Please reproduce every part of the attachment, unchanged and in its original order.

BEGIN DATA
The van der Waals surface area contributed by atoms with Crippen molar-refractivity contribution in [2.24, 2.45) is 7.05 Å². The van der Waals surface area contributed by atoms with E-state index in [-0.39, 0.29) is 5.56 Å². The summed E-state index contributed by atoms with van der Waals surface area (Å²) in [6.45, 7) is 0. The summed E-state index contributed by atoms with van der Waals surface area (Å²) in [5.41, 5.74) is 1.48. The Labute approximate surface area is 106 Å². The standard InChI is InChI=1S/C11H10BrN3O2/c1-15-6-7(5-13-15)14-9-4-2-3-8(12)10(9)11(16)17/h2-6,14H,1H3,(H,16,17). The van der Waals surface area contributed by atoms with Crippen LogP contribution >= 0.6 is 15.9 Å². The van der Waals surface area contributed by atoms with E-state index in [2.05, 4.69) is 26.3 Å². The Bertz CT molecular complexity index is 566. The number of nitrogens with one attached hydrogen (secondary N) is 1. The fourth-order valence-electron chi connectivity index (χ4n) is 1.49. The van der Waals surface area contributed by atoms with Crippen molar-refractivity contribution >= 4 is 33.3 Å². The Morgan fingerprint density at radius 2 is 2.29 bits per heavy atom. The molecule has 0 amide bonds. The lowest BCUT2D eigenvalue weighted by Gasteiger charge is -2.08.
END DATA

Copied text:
The van der Waals surface area contributed by atoms with Crippen molar-refractivity contribution in [2.24, 2.45) is 7.05 Å². The van der Waals surface area contributed by atoms with E-state index in [-0.39, 0.29) is 5.56 Å². The summed E-state index contributed by atoms with van der Waals surface area (Å²) in [6.45, 7) is 0. The summed E-state index contributed by atoms with van der Waals surface area (Å²) in [5.41, 5.74) is 1.48. The Labute approximate surface area is 106 Å². The standard InChI is InChI=1S/C11H10BrN3O2/c1-15-6-7(5-13-15)14-9-4-2-3-8(12)10(9)11(16)17/h2-6,14H,1H3,(H,16,17). The van der Waals surface area contributed by atoms with Crippen LogP contribution >= 0.6 is 15.9 Å². The van der Waals surface area contributed by atoms with E-state index in [2.05, 4.69) is 26.3 Å². The Bertz CT molecular complexity index is 566. The number of nitrogens with one attached hydrogen (secondary N) is 1. The fourth-order valence-electron chi connectivity index (χ4n) is 1.49. The van der Waals surface area contributed by atoms with Crippen molar-refractivity contribution >= 4 is 33.3 Å². The Morgan fingerprint density at radius 2 is 2.29 bits per heavy atom. The molecule has 0 amide bonds. The lowest BCUT2D eigenvalue weighted by Gasteiger charge is -2.08.